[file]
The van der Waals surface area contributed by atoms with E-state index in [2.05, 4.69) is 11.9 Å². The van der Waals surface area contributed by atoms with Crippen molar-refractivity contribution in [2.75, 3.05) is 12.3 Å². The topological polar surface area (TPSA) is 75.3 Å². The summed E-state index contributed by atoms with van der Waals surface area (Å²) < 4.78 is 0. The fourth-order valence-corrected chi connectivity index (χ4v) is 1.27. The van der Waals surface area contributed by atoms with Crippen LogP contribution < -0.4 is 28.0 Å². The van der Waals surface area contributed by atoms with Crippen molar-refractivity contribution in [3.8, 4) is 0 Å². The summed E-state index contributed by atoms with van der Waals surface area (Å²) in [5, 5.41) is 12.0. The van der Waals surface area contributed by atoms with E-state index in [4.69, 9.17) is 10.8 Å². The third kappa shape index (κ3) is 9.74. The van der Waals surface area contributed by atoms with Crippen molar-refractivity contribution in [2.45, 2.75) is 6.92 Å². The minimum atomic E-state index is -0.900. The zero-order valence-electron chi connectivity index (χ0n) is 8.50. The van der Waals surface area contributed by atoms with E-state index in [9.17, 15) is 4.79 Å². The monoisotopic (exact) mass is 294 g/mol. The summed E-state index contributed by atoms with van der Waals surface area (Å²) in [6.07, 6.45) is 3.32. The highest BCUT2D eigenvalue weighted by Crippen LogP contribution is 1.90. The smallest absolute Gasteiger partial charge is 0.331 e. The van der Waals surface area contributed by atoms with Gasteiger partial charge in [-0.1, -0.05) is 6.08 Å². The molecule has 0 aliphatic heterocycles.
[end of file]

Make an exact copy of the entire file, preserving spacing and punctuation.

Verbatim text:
The van der Waals surface area contributed by atoms with E-state index in [2.05, 4.69) is 11.9 Å². The van der Waals surface area contributed by atoms with Crippen molar-refractivity contribution in [2.75, 3.05) is 12.3 Å². The topological polar surface area (TPSA) is 75.3 Å². The summed E-state index contributed by atoms with van der Waals surface area (Å²) < 4.78 is 0. The fourth-order valence-corrected chi connectivity index (χ4v) is 1.27. The van der Waals surface area contributed by atoms with Crippen LogP contribution < -0.4 is 28.0 Å². The van der Waals surface area contributed by atoms with Crippen molar-refractivity contribution in [3.8, 4) is 0 Å². The summed E-state index contributed by atoms with van der Waals surface area (Å²) in [5, 5.41) is 12.0. The van der Waals surface area contributed by atoms with E-state index in [4.69, 9.17) is 10.8 Å². The third kappa shape index (κ3) is 9.74. The van der Waals surface area contributed by atoms with Crippen molar-refractivity contribution in [2.45, 2.75) is 6.92 Å². The minimum atomic E-state index is -0.900. The zero-order valence-electron chi connectivity index (χ0n) is 8.50. The van der Waals surface area contributed by atoms with E-state index in [9.17, 15) is 4.79 Å². The monoisotopic (exact) mass is 294 g/mol. The summed E-state index contributed by atoms with van der Waals surface area (Å²) in [6.07, 6.45) is 3.32. The highest BCUT2D eigenvalue weighted by Crippen LogP contribution is 1.90. The smallest absolute Gasteiger partial charge is 0.331 e. The van der Waals surface area contributed by atoms with Gasteiger partial charge in [-0.1, -0.05) is 6.08 Å². The molecule has 0 aliphatic heterocycles.